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Oscar’s vulnerability questioned in court

Paralympic track star Oscar Pistorius and a member of his defence team during his trial at the North Gauteng High Court in Pretoria . REUTERS/Ihsaan Haffejee/POOL

Paralympic track star Oscar Pistorius and a member of his defence team during his trial at the North Gauteng High Court in Pretoria . REUTERS/Ihsaan Haffejee/POOL

Published Jul 7, 2014


Pretoria - Oscar Pistorius' vulnerability and alleged lack of choice in confronting a perceived danger the night Reeva Steenkamp was killed has been under the microscope on Monday morning.

Last week, defence witness, sports scientist Wayne Derman, testified that Pistorius' overreaction to a perceived danger on the night Steenkamp was shot and killed was normal behaviour for someone in his circumstances.

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According to the doctor, Pistorius' behaviour was a product of a lifetime of living with a disability, a fear of crime instilled from childhood and physical training as an athlete that meant physical reactions to sound.

Prosecutor Gerrie Nel questioned the studies (provided by Derman) on disabilities and a report he provided that showed people suffering from such issues were more likely to be victims of violent crime.

But Nel said the report mainly referred specifically to people with mental disabilities.

Derman said it referred to various categories of disability, and that it was the mentally handicapped that suffered the brunt of the violence.

He said that due to the nature of science, every study had some flaws, but insisted it did not make his argument that physically disabled people were also more likely to be targeted by violence.

Nel then referred to another article on “disability hate crimes”, and Derman said that in the United Kingdom, a law had to be introduced to combat the crimes against the disabled.

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Nel argued that Pistorius was less vulnerable than the average disabled person, with access to alarms in his house, firearms and support structures.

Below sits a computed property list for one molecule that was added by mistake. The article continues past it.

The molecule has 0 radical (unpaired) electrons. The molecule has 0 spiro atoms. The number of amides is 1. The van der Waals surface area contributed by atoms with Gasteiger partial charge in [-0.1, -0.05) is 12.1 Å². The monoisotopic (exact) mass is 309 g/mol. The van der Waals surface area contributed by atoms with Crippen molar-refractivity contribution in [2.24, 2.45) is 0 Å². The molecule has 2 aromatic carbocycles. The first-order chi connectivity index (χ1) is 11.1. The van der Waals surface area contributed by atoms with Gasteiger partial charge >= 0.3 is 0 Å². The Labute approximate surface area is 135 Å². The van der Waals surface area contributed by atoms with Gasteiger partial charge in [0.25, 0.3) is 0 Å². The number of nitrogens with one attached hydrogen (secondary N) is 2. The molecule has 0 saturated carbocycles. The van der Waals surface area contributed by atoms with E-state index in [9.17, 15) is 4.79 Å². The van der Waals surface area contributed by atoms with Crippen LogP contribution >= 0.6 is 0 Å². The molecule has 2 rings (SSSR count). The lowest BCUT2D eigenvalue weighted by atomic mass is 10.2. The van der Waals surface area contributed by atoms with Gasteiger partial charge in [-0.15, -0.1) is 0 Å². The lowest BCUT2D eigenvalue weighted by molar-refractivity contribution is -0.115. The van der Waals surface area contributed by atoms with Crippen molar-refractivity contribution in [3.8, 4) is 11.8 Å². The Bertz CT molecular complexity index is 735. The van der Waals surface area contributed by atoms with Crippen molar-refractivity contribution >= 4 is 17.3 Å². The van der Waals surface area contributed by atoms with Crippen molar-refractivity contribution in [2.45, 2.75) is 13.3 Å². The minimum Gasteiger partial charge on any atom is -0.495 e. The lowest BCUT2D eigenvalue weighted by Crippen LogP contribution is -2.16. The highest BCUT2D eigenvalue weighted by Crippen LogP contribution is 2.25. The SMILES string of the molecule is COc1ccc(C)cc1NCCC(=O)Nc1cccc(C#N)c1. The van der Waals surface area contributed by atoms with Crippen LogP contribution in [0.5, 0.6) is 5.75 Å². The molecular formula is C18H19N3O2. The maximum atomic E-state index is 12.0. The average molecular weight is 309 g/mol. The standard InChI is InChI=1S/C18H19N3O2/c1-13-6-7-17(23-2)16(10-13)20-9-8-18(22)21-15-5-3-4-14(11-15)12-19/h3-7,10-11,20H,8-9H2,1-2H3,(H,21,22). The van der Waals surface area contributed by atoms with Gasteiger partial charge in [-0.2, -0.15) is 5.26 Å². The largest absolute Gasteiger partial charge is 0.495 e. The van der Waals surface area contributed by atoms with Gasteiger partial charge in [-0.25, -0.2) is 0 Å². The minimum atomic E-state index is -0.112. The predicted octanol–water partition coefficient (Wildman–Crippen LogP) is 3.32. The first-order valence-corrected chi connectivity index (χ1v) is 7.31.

“I don't know if that would reduce his vulnerability absolutely,” Derman responded.

Last week, Derman testified that Pistorius heard three sounds that triggered the athlete's “startle” response. The first was the sound of the window in the bathroom opening, the second the toilet door closing while the third was the sound of what is believed to be the magazine rack moving inside the toilet cubicle.

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This morning, Derman said he only knew about the last sound from Pistorius himself and struggled to define exactly what that would sound like.

Nel asked if Pistorius saw the door opening after hearing the noise, but Derman said he could not recall this, and later admitted the athlete said nothing of the toilet door after hearing it close. He was unable to confirm Pistorius' own testimony that he thought he heard the sound of wood moving.

He then asked if Pistorius' overreaction to perceived threats meant the athlete was a danger to society, and Derman said he could not answer that.

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Nel returned to the magazine racks movement, and said that Derman's bias showed in that he claimed he had a “fuzzy” recollection of what Pistorius told him.

Nel put it to Derman that Pistorius fired through the toilet door with the intention of killing the person behind it.

“Your evidence in no way affects his intention,” said Nel.

In his re-examination, defence advocate Kenny Oldwadge asked about Pistorius' vulnerability and anxiety.

He asked if Pistorius really did have an option to flee the night of the shooting.

Derman said that if Pistorius felt the threat was faster than him, running wasn't an option, and the athlete was forced to confront the danger.

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